Oil-well portland cement. It hardens at the high temperatures that prevail in very deep oil wells.

Waterproofed portland cement. It contains water-repellent materials that are ground with the portland-cement clinker.

Plastic cement. It contains plastic agents that are added to the portland-cement clinker; it is commonly used to make plaster and stucco.


2-17. Cement is shipped by railroad, truck, or barge in standard sacks weighing 94 pounds, or in bulk. Cement quantities for large projects may be stated in tons.


2-18. Portland cement retains its quality indefinitely if kept dry. Store-sacked cement in an airtight warehouse or shed. If no shed is available, place the sacks on raised, wooden platforms. Place them close together to reduce air circulation and away from exterior walls. Sacks stored outside for long periods should be covered with tarpaulins or other waterproof coverings so that rain cannot reach either the cement or the platforms. Rain-soaked platforms can damage the bottom layers of the sacks. Cement should be free-flowing and free from lumps when used. Stored, sacked cement sometimes develops warehouse pack. This is a slightly hardened condition caused by packing sacks extremely tight or excessively high. Such cement still retains its quality and is usually restored to a free-flowing condition by rolling the sacks on the floor. However, cement sometimes does develop lumps that are difficult to break up; the cement should be tested to determine its quality. Hard lumps indicate partial hydration that reduces both the strength and durability of the finished concrete. Do no use partially hydrated cement in structures where strength is a critical factor. Store bulk cement in weatherproof bins.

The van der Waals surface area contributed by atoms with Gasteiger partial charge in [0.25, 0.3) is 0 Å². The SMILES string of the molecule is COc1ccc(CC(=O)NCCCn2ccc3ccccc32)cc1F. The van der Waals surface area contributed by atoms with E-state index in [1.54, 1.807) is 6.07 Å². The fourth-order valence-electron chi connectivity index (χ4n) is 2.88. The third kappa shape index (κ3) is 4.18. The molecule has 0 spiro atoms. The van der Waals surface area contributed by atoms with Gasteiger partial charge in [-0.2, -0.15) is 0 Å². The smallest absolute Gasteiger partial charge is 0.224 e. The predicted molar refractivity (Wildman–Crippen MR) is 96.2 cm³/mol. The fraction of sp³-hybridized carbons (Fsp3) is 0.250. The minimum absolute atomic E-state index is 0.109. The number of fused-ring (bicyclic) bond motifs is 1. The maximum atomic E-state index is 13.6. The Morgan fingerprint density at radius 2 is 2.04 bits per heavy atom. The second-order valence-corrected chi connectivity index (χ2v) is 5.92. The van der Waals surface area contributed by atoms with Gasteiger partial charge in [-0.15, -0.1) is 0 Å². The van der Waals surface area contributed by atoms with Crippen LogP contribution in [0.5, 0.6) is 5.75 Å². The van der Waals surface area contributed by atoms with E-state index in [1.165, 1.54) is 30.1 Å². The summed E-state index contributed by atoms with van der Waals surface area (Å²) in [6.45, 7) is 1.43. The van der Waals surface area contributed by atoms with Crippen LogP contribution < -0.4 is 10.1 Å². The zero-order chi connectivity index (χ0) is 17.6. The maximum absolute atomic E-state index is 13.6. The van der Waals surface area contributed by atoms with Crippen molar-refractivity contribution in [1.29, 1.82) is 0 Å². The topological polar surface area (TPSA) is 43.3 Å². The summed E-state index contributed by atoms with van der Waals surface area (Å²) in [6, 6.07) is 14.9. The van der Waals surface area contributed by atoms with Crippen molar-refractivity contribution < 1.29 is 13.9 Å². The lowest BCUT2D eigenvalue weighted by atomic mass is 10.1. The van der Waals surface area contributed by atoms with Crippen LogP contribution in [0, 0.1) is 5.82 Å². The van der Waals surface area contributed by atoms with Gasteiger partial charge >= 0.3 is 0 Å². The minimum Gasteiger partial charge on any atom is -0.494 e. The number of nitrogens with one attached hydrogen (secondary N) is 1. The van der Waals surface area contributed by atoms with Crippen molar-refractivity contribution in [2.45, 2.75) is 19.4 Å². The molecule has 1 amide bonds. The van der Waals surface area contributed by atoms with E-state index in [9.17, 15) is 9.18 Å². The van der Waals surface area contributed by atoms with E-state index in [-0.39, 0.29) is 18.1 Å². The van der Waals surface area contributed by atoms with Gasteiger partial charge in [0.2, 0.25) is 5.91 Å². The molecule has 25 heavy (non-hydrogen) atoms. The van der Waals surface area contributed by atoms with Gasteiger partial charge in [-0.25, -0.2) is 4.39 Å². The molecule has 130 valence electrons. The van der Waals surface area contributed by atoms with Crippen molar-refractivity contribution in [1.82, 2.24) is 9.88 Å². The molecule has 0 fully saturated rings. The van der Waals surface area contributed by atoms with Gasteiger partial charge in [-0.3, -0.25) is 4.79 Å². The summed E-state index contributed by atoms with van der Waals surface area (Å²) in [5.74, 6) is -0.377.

David L. Heiserman, Editor

Copyright   SweetHaven Publishing Services
All Rights Reserved

Revised: June 06, 2015